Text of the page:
DWD-DET expects the career planner to conduct the initial assessment in a collaborative manner with the participant, collecting information from the participant using informal and/or formal methods. This could range from a conversation with the participant to reviewing the results of a standardized test or assessment.
A career planner may use the results of a recent assessment – either formal or informal – that the participant completed for another program.16 If an assessment completed for another program includes all the information required for the initial assessment service, DWD-DET allows the career planner to use that assessment to complete the initial assessment service. If, however, the assessment completed by another program does not include all the required information for the initial assessment service (e.g., the Basic Screening Tool was not completed), the career planner must ensure that the missing components are completed.
Note: In this context, DWD-DET defines "recent" as having been completed within the previous six months.17 While local WDBs may develop their own policies for the use of recent assessments,18 any such policies may not allow the use of assessments that were completed more than six months before the initial assessment service.
As outlined in 8.3.1 Order of Services, DWD-DET requires career planners to provide an initial assessment service and a comprehensive assessment service to all participants after they have been determined eligible for the Adult Program and/or the Dislocated Worker Program, and prior to developing a new or updating an existing individual employment plan (IEP). The initial assessment and the comprehensive assessment combine to help identify the components of the IEP.
DWD-DET allows information used for the initial assessment to be collected prior to the eligibility determination, so long as the process of collecting the information does not involve direct costs to the Adult Program and/or Dislocated Worker Program (e.g., the information is collected using an application form that participant completes).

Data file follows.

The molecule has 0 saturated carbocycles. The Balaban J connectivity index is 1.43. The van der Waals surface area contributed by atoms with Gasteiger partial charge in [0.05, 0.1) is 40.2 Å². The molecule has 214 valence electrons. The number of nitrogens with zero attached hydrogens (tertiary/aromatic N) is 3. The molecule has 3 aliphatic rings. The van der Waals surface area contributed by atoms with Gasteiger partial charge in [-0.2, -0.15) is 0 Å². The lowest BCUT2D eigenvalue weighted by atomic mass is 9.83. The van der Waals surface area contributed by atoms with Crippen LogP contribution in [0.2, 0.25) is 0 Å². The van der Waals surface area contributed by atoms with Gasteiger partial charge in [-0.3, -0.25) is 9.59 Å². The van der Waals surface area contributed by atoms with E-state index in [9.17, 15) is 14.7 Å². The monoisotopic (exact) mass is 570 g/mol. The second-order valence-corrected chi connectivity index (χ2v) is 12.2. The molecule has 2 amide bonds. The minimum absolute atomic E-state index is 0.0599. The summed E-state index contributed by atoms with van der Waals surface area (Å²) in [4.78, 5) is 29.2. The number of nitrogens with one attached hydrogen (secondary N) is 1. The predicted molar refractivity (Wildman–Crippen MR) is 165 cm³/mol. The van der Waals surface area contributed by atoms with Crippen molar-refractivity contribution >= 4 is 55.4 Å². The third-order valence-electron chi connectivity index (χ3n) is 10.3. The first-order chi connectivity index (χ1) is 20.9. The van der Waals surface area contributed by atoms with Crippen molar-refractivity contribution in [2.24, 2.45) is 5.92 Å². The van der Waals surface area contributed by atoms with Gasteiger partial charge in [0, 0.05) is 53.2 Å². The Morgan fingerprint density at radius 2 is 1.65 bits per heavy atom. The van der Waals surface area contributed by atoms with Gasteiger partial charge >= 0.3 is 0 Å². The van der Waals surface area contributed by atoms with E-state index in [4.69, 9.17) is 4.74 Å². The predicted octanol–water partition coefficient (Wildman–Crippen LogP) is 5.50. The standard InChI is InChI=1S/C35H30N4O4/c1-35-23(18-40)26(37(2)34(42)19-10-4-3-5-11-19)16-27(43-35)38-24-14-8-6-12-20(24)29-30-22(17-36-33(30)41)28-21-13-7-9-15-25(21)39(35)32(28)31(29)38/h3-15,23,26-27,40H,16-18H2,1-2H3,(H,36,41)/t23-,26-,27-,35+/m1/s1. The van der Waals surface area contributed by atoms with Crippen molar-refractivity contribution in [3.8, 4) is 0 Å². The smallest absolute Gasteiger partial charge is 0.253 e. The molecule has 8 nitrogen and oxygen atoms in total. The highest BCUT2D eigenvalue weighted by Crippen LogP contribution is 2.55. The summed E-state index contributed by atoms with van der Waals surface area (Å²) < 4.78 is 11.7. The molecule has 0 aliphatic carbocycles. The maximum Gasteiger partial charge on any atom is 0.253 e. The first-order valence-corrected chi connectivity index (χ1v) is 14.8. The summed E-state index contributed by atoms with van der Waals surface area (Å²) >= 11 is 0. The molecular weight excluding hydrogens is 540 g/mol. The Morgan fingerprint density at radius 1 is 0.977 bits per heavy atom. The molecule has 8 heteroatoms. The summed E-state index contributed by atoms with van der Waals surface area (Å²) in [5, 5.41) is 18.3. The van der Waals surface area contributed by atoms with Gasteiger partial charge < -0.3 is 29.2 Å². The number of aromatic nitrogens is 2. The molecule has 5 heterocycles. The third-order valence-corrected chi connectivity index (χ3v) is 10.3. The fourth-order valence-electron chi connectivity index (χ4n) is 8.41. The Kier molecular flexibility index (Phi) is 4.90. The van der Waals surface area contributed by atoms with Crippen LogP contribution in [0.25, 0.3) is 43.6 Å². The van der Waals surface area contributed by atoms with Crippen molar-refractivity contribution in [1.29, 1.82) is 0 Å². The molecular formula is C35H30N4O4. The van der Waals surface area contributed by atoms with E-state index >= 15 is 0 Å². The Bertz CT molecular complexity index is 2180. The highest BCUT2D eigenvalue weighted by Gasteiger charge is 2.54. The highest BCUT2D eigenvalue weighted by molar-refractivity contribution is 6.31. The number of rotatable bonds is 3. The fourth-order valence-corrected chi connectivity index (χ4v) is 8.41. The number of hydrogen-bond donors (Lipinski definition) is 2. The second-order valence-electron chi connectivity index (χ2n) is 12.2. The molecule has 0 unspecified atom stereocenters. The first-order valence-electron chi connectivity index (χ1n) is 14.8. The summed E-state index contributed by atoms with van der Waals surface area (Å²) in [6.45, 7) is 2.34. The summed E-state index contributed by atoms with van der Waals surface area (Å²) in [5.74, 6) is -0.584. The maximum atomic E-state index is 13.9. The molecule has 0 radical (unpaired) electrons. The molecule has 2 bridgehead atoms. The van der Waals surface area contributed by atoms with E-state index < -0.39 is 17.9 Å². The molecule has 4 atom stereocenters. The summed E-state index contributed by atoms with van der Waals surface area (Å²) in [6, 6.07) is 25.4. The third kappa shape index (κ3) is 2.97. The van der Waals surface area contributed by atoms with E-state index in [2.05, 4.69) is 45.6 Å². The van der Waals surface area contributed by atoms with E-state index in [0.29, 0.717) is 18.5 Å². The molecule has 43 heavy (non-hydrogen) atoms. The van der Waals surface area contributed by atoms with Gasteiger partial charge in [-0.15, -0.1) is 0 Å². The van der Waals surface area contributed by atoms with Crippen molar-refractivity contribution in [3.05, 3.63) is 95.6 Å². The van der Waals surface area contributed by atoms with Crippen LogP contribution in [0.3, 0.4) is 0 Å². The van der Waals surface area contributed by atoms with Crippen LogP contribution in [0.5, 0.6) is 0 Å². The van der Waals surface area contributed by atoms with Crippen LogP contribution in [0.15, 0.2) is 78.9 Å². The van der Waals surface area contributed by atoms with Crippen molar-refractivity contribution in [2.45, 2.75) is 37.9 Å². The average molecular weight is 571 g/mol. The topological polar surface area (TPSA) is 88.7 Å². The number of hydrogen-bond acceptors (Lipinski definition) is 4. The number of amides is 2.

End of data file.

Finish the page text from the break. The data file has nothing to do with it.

The corresponding ASSET service is called Initial Assessment of Interests, Skill Level & Supportive Service Needs.
Labor exchange services19 include job search and placement assistance and, when needed by an individual, career counseling that includes the provision of information relating to:
The corresponding ASSET services are called: Job Search Assistance, Job Referral/Placement Assistance, and Résumé Development.22
Job Search Assistance is used to record providing a participant assistance with planning and carrying out a successful job-hunting strategy. This service includes the following subcategories, one of which must be selected in ASSET:
Job Referral/Placement Assistance is used to record bringing to an employer's attention one or a group of participants who are available for a posted job.
Résumé Development27 is used to record assisting a participant in creating or improving a résumé or cover letter.
Note: DWD-DET considers the career counseling component of labor exchange services to overlap with the Group Employment Counseling and Individual Employment Counseling individualized career services. As such, DWD-DET does not include a separate basic career service for career counseling in ASSET.